Thinking in the new year

My latest excuse for not publishing a blog post for a couple of weeks was that I spent the week before last travelling around the UK with friends from Adelaide. Much of my time was spent listening to music in some gorgeous Cathedrals (Edinburgh, Durham, York and Lincoln), but I also managed to enjoy some good conversation in local pubs (with friends – everyone knows you can’t talk to strangers in English pubs!).

Just because I’m not writing a blog post, doesn’t mean I’m not talking about the topics I care about.

I had a discussion with a friend that was staying for a few nights about what schools should focus on teaching. It is easy to criticise the school system for being out of date, designed to produce workers for the bureaucratic empire and factories. But then, as we got on to discussing what would actually make people most productive in the current and future world, I got to appreciating that maybe maximising productive output should no longer be the goal. How could we teach people when to stop working, when to be happy with what we have?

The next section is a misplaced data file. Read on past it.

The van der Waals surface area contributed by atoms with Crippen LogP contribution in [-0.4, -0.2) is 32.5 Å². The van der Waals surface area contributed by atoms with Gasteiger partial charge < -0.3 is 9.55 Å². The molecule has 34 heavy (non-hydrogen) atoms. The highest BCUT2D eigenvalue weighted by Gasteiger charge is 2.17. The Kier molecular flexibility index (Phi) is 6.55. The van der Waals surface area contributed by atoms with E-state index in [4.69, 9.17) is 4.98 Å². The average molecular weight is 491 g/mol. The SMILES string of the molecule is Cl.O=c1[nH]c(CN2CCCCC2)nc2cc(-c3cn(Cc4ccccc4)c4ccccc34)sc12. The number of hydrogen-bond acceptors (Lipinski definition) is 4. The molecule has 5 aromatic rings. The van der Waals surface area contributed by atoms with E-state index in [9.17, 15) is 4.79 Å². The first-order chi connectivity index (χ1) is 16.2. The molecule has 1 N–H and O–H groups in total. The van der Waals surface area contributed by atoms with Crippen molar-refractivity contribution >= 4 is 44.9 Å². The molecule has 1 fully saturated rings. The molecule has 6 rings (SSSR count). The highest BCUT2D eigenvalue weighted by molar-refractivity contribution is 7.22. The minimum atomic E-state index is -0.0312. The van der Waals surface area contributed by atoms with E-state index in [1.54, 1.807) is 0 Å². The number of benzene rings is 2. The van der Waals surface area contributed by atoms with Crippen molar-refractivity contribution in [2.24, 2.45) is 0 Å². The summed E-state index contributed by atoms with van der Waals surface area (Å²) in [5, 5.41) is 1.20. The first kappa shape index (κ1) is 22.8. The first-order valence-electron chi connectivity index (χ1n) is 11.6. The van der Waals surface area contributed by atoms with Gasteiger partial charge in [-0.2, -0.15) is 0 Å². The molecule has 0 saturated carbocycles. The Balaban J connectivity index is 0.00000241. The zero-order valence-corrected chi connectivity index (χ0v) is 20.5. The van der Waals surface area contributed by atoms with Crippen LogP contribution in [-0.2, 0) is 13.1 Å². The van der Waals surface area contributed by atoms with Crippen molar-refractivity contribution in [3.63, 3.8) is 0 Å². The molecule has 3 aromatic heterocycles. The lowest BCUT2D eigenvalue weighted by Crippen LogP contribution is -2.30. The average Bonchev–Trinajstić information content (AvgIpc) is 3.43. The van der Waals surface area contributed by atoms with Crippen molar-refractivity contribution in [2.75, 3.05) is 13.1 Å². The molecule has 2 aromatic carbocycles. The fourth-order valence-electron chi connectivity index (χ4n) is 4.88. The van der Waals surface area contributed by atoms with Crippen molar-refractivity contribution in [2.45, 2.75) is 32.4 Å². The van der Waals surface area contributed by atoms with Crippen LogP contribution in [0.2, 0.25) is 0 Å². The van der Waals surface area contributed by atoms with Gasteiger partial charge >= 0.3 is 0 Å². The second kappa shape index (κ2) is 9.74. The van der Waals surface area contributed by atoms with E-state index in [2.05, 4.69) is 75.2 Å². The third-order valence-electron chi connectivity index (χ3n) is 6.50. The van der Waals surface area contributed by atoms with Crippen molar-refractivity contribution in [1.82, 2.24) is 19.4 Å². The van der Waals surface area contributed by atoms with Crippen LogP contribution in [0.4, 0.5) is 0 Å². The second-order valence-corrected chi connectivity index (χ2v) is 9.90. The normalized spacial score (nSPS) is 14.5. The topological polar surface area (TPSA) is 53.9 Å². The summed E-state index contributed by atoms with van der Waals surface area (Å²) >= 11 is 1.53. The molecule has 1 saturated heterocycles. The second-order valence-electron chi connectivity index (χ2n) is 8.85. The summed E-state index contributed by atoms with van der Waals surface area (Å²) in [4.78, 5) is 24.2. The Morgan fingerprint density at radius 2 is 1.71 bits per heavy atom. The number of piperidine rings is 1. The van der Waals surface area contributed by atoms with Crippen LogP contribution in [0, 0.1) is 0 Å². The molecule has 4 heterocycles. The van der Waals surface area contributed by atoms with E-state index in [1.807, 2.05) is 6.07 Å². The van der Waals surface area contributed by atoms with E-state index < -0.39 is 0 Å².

Then, my cousin forwarded me a link to an article in the NY Times which she correctly guessed I’d be interested to read.  The article mainly focussed on people’s need to make themselves busy, something that I’ve been fighting (though not busily) for a couple of years.

The article also included some discussion on careers. There was a comment that I loved: “if your job wasn’t performed by a cat or a boa constrictor in a Richard Scarry book I’m not sure I believe it’s necessary”. And there was a thought provoking quote by Arthur C Clarke: “The goal of the future is full unemployment, so we can play.” To the extent that work is the opposite of play, then he’s right. But to the extent that work is giving, helping, connecting, creating – then I very much hope it remains a big part of our world (and am pretty sure it will). So, we are left with a challenge of how to articulate the future of work, and how to ensure we leave what is good about work while working to eliminate the bad.

In the hope that there’s already a good way of thinking about these questions, I’ve started reading Julia Yates’ book Career Coaching Handbook. No doubt I will write a couple of posts with my thoughts as I get through the book.

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